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Publisher's Summary

Right from the start, Bigger Thomas had been headed for jail. It could have been for assault or petty larceny; by chance, it was for murder and rape. Native Son tells the story of this young black man caught in a downward spiral after he kills a young white woman in a brief moment of panic. Set in Chicago in the 1930s, Wright's powerful novel is an unsparing reflection on the poverty and feelings of hopelessness experienced by people in inner cities across the country and of what it means to be black in America.
©1993 Ellen Wright; (P)2008 HarperCollins Publishers
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Customer Reviews

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By Noah on 11-11-10

Simply a classic

Native Son is an expertly-written thriller about crime and race and misguided ambition, read by one of the best narrators I have ever heard. It is, however, a very difficult book to listen to, as it deals hyper-realistically with the tragic life of a young black man who has all the potential in the world and ends up throwing it away because of the hate, ignorance, and prejudice that society has instilled in him. I have almost never come across such a believable protagonist; Bigger Thomas' story is the story of many, many angry young men out there in the world. The book struggles with issues of individual vs. societal responsibility, racism, interpersonal relations, and the moral nature of humanity, and never gives the reader any easy answers.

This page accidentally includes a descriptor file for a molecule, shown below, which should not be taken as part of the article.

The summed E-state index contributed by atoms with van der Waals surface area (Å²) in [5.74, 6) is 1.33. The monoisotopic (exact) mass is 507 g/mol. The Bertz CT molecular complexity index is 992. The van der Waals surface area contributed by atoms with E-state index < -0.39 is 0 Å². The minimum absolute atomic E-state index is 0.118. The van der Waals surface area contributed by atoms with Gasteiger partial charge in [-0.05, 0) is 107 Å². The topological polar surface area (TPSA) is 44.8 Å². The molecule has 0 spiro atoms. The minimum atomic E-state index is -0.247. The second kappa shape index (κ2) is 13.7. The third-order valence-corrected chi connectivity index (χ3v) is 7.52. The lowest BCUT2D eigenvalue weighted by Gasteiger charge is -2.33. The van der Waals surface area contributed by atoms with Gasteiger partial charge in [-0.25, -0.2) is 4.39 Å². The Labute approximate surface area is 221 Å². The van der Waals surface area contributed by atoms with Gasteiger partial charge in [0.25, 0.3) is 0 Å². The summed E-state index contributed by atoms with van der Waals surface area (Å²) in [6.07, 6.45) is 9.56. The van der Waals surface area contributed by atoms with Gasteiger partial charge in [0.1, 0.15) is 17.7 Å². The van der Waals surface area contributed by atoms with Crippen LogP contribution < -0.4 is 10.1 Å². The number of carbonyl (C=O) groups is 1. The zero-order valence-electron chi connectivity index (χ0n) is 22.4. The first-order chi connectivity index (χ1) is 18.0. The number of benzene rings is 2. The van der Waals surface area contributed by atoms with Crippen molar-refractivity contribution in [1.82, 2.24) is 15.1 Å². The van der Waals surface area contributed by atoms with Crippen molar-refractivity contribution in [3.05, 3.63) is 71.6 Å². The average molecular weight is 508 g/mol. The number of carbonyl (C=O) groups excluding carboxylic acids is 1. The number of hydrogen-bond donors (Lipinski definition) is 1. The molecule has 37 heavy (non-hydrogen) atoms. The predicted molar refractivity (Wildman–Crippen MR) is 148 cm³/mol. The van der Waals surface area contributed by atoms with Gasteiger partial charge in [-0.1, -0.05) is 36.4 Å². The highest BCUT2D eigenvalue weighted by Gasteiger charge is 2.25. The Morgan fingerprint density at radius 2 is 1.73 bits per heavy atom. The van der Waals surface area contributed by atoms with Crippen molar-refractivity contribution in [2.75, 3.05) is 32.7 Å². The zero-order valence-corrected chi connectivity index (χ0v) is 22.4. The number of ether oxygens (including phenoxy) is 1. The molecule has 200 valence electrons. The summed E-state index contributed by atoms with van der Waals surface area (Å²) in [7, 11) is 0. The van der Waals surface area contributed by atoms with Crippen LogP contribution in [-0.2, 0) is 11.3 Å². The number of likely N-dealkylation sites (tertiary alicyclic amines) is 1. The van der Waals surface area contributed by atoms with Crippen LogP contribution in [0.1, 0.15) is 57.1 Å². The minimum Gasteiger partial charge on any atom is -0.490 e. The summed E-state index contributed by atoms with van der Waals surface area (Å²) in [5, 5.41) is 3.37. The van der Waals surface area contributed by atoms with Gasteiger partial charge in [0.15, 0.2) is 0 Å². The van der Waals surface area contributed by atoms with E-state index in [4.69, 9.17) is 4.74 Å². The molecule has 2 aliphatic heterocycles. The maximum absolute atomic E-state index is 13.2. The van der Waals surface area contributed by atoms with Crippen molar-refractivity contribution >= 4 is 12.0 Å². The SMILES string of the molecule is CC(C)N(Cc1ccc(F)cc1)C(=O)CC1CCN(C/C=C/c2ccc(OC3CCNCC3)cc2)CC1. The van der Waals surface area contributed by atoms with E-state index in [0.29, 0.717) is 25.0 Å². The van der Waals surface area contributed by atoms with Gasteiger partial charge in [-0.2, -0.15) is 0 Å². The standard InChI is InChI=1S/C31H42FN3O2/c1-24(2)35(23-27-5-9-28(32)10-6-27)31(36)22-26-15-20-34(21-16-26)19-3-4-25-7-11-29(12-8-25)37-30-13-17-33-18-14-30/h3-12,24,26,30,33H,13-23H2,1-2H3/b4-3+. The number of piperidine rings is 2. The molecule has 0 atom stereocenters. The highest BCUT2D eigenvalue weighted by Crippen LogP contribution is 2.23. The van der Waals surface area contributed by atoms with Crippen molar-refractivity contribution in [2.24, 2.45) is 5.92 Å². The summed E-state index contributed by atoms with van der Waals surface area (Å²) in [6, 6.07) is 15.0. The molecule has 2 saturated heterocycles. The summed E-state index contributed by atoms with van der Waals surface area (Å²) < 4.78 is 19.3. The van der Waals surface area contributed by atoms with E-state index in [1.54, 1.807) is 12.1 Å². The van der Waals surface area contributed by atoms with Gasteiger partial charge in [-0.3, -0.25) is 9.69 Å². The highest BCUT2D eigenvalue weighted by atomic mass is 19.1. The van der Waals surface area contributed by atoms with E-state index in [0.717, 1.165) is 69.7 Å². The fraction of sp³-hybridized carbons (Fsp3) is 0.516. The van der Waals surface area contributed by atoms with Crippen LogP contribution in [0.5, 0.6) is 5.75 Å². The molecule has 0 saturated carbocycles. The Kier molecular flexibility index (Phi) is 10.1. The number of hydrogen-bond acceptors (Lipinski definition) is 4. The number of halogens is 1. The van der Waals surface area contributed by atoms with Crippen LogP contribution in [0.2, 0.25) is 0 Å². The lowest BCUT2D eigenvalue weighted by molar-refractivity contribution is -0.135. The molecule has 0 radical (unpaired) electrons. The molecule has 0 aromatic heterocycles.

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32 of 32 people found this review helpful


By Valerie on 06-17-15

Pay attention to this book

If the people of America had paid true attention to this book when it was published 75 years ago (many read it - a best seller) - I believe we would not have the ongoing human blights of racism, gender discrimination and increasingly gross economic division. It is beautifully narrated and exquisitely written. It is prophetic. Are we ready to listen, read, and pay attention in 2015?

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13 of 13 people found this review helpful

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